enny Chesney set new records for country music concerts in New England, bringing together over 50,000 fans at Gillette Stadium. However, there was very little new in the music.
There is no doubt that Chesney, who beat Toby Keith's record of 41,000 people at the same venue, puts on a good show. Packed into four hours, were six top-rated acts - not counting the pre-concert parties in the parking lot that included newcomer, Bobby Pinson ("Don't Ask Me How I Know").
Blaine Larson ("How Do You Get That Lonely") opened the show with a short set, followed by Uncle Kracker (who returned later in the show to sing several songs with Chesney, including their hit "When the Sun Goes Down") and Texas music superstar Pat Green.
Gretchen Wilson got the huge crowd up and moving with her "Redneck Woman" and "Here for the Party."
Wilson had them on their feet, but Keith Urban's appearance had them up and screaming. Urban's set included a mix of songs from his last two CDs, "Golden Road" and "Be Here," as well as a lengthy version of Tom Petty's "Free Fallin." Urban was at his best, with heavy guitar licks and grinding rhythms. At one point, he just stopped and smiling, looked up and around the stadium, clearly awed by the numbers and enthusiasm of the crowd.
The Chesney set started with the headliner talking about his love for the islands as pictures floated by on the side screens. The background music, "Sherry's Living in Paradise," gave some hope that there would be some of the new music from his latest CD. This was reinforced mid-way through the show when the famous old blue chair arrived on stage, and Chesney sat down and began strumming an acoustic guitar.
"Thanks for let us come here today," he began. "I'm just gonna sit here and sing for you if that's ok?" He then began "Old Blue Chair" for the screaming fans.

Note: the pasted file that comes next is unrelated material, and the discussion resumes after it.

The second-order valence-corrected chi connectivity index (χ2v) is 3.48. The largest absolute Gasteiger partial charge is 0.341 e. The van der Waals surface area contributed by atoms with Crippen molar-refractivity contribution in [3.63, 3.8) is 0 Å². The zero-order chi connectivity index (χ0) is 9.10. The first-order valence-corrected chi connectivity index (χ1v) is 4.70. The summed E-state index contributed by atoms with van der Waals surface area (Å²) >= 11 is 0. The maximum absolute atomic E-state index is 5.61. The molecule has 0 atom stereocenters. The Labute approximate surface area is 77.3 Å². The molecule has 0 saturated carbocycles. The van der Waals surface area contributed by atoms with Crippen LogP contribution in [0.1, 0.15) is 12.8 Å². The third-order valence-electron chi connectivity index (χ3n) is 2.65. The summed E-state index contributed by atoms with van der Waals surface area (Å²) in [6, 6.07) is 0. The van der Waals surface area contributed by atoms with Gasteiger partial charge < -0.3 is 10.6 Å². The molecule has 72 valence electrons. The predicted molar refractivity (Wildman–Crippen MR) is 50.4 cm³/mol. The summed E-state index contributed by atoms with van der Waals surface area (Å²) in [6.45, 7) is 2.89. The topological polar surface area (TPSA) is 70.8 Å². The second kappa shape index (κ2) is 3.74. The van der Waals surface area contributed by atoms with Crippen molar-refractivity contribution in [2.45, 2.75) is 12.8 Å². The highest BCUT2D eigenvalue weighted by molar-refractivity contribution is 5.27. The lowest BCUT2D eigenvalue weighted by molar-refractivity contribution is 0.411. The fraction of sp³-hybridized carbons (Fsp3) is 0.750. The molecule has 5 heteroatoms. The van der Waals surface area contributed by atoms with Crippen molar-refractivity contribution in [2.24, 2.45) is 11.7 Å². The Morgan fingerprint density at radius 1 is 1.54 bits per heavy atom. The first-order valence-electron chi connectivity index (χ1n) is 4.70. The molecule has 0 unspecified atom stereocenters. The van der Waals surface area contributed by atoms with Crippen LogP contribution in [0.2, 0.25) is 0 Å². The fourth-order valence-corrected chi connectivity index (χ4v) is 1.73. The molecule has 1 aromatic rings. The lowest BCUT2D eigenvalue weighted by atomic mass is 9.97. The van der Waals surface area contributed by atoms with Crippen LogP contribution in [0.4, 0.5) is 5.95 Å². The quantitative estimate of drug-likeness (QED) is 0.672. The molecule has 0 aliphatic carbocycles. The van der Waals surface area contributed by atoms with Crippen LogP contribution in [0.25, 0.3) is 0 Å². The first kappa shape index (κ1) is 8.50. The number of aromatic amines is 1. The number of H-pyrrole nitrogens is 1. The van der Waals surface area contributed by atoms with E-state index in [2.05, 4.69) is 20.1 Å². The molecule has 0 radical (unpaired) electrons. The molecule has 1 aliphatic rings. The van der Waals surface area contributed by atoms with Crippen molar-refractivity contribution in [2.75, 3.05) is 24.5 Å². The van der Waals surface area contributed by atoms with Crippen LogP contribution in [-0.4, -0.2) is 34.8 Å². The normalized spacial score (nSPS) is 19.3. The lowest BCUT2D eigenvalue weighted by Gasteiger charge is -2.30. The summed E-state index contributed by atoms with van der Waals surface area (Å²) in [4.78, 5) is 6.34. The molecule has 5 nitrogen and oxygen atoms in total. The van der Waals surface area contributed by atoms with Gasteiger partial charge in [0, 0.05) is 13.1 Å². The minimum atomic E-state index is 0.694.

However, when the song ended, the chair was whisked away, and we heard no more new music. Chesney sang all his greatest hits; including almost all of the songs from "When the Sun Goes Down" and his encore was the predictable, "She Thinks My Tractor's Sexy."
During interviews, Chesney has said he believes that his fans want to hear him play the songs they know - and so he routinely sticks to his hits.
But after seeing him seven times in the last five years around New England, the party is definitely getting stale. Even a newcomer like Wilson was willing to try out several new songs from her next CD due this fall. Chesney's "Be As You Are" has gone platinum with little radio play and no videos on CMT.
The songs are some of his best; he wrote or co-wrote all of them and sings with heart. His fan base is solid and not about to leave him because he plays a few new songs. You would think, at the least, he would have listened to the crowd that yelled out "Boston" while he was in the blue chair!